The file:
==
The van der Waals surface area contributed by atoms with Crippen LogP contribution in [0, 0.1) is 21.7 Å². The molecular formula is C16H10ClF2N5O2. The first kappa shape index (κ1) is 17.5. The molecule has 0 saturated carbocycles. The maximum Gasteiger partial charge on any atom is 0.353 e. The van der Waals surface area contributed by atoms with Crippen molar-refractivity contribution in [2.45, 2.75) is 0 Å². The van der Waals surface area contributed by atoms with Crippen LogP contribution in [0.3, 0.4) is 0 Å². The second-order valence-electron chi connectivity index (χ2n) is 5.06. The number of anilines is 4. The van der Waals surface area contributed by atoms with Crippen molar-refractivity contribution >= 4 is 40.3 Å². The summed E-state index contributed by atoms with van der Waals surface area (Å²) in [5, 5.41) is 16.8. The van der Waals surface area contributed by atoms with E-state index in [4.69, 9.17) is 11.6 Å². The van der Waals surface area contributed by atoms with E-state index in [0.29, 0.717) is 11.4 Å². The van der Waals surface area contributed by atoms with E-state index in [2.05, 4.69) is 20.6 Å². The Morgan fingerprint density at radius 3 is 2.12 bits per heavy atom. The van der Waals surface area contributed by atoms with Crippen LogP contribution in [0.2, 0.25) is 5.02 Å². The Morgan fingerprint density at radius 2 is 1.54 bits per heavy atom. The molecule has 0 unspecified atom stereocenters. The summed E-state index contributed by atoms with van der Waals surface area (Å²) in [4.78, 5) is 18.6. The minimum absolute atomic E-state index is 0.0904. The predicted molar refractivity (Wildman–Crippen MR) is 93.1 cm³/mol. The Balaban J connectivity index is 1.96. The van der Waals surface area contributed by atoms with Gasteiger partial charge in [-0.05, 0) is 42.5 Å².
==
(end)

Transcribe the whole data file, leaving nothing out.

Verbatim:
The van der Waals surface area contributed by atoms with Crippen LogP contribution in [0, 0.1) is 21.7 Å². The molecular formula is C16H10ClF2N5O2. The first kappa shape index (κ1) is 17.5. The molecule has 0 saturated carbocycles. The maximum Gasteiger partial charge on any atom is 0.353 e. The van der Waals surface area contributed by atoms with Crippen molar-refractivity contribution in [2.45, 2.75) is 0 Å². The van der Waals surface area contributed by atoms with Crippen LogP contribution in [0.3, 0.4) is 0 Å². The second-order valence-electron chi connectivity index (χ2n) is 5.06. The number of anilines is 4. The van der Waals surface area contributed by atoms with Crippen molar-refractivity contribution >= 4 is 40.3 Å². The summed E-state index contributed by atoms with van der Waals surface area (Å²) in [5, 5.41) is 16.8. The van der Waals surface area contributed by atoms with E-state index in [4.69, 9.17) is 11.6 Å². The van der Waals surface area contributed by atoms with E-state index in [0.29, 0.717) is 11.4 Å². The van der Waals surface area contributed by atoms with E-state index in [2.05, 4.69) is 20.6 Å². The Morgan fingerprint density at radius 3 is 2.12 bits per heavy atom. The van der Waals surface area contributed by atoms with Crippen LogP contribution in [0.2, 0.25) is 5.02 Å². The Morgan fingerprint density at radius 2 is 1.54 bits per heavy atom. The molecule has 0 unspecified atom stereocenters. The summed E-state index contributed by atoms with van der Waals surface area (Å²) in [4.78, 5) is 18.6. The minimum absolute atomic E-state index is 0.0904. The predicted molar refractivity (Wildman–Crippen MR) is 93.1 cm³/mol. The Balaban J connectivity index is 1.96. The van der Waals surface area contributed by atoms with Gasteiger partial charge in [-0.05, 0) is 42.5 Å².